Police name Tony Seymour as victim of tragic Targa crash

Targa Tasmania

Police have named Anthony Graeme Seymour as the victim of the fatal crash which has marred this year’s Targa Tasmania tarmac rally.

‘Tony Seymour’, as he was otherwise known, lost his life when he crashed a 2013 Lotus Exige over an embankment on the Mount Roland stage, on Day 2 of the event.

Targa organisers have named his wife Sandra as his navigator.

She sustained non-life-threatening injuries.

A statement from Tasmania Police issued this afternoon read, “With the permission of the family, police can now release the name of the man who sadly died in yesterday’s single vehicle crash at Mt Roland.

“He was Anthony Graeme Seymour, 59, of Brisbane.

“Our thoughts are with Mr Seymour’s family and loved ones at this difficult time.

“The crash continues to be investigated by police.

“A report will be prepared for the Coroner.”

Targa Australia CEO Mark Perry said via a statement, “Tony was a much loved member of our TARGA family and we are just crushed by what has happened.

“We are all just devastated by this tragedy and all of our thoughts are with Tony’s wife Sandra and his extended family and friends.”

The Seymours had been entered in the GT Outright class of the event which contained a host of contenders for ultimate victory, before the rally was downgraded to touring status only.

It is that class which is/was set to be subject to a superlicence-style system next year, following recommendations from last year’s Investigatory Tribunal report into the three deaths in two separate crashes which had already rocked Targa Tasmania last year.

Perry and Motorsport Australia’s director of motorsport and commercial operations, Mike Smith, had fronted media today, before Tony Seymour was named, when they spoke of his level of experience.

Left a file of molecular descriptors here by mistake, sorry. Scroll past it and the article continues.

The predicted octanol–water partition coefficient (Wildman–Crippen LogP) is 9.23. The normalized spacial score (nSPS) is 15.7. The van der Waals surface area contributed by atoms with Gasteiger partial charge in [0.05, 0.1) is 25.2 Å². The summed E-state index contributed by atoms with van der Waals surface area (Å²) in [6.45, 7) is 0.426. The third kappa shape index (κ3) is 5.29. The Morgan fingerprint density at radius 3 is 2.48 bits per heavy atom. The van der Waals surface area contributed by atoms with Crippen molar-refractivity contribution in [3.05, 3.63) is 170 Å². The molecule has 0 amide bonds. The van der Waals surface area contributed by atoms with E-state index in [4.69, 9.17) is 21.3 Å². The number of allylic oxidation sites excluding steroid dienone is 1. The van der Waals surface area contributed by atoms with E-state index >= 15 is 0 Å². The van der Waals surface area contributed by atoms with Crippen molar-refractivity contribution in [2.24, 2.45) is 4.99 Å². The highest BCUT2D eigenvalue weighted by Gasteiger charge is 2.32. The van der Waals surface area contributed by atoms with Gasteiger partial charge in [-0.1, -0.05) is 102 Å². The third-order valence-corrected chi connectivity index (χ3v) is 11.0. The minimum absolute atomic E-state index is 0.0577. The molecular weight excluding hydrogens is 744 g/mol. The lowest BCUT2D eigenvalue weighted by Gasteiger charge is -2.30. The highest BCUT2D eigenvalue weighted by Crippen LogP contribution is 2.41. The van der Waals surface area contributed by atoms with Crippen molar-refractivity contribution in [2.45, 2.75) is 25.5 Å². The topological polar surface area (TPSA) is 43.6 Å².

Despite the ‘superlicence’ not yet being implemented by Targa Australia, both suggested the deceased was reasonably experienced.

Smith noted at that time, “We took steps together with Mark and his team to, I guess, ensure that those that are in the open competition had a level of experience that we were both comfortable with.

“It was also one of the recommendations from the tribunal.

“I don’t know the exact background of the person involved, but I am aware that they do have some experience in the activity.”

Perry later remarked, “I wouldn’t say [he was] as experienced as some others, but he’s definitely not the least experienced.

“I mean, he’s a middle ground.

“You need to appreciate that, in our world, most are not professional racing car drivers and, outside the Grant Denyers and a few others, no one is.

“But we’ve done extensive training and knowledge and all that stuff over the last year.

“As I said last night, I’ve given this briefing for 15 years, and they’ve never been more extensive.

“I can stand here, hand on our heart, and say we’ve done absolutely everything we can over the last 12 months.”

Targa Australia had stated in last week’s superlicence announcement that, “In regard to the new licencing system, it has been noted by Motorsport Australia that this is a complicated process and any long term impacts need to be considered.

“The intention for the licencing changes was that these changes would be introduced in a phased approach.”

Perry admitted today that there are doubts about the future of Targa Tasmania although Smith believes it can continue in some form in future years.

Speedcafe.com reiterates its condolences to Sandra Seymour, and the rest of Tony’s loved ones.

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